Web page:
|(leftover saag paneer for breakfast!)|
Although he reads Scientific American every morning with his breakfast, Tim couldn't answer N.'s questions any better than I could, so he decided to incorporate the periodic table into their daily school time. First they looked up an element per day in the encyclopedia. After a few days of this, Tim found Theodore Gray's The Elements: A Visual Exploration of Every Known Atom in the Universe, a gorgeous and informative account of the periodic table which they are now slowly working their way through. And they've also started reading together Sam Kean's The Disappearing Spoon and Other True Tales of Madness, Love, and the History of the World from the Periodic Table of the Elements.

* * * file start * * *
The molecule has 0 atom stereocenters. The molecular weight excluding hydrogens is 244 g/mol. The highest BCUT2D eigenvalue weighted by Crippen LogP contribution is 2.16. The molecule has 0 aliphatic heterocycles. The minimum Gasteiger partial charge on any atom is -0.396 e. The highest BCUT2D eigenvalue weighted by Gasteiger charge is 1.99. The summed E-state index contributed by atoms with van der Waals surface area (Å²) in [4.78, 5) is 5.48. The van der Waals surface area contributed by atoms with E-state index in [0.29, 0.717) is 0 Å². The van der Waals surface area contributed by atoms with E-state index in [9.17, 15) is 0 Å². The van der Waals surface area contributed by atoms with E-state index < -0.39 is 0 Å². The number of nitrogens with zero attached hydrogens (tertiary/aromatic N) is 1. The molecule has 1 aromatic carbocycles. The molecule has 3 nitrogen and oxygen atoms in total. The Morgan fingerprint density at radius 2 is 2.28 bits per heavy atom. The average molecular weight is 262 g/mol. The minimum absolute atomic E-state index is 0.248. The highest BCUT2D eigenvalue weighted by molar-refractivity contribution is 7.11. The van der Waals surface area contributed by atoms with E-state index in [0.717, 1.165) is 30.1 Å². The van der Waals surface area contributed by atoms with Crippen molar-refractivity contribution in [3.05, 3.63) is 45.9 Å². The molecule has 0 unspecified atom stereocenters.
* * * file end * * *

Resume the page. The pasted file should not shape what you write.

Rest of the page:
Non-homeschooling parents are often skeptical that homeschooling parents can adequately teach their children science. As graduates of otherwise quite good schools, neither Tim nor I had anything resembling a decent education in science, particularly in chemistry and physics. But rather than disqualify us, I think this makes us particularly apt for the task, not as science teachers but as co-learners. We're quite excited by this chance to get it right, to learn together the scientific foundations we never got as kids ourselves. I hope that as we do so, especially with the narrative accounts of science that appeal to all three of us, N. may not need to relearn all this as an adult. Although as Tim and I can both testify, relearning science as an adult is actually pretty fun.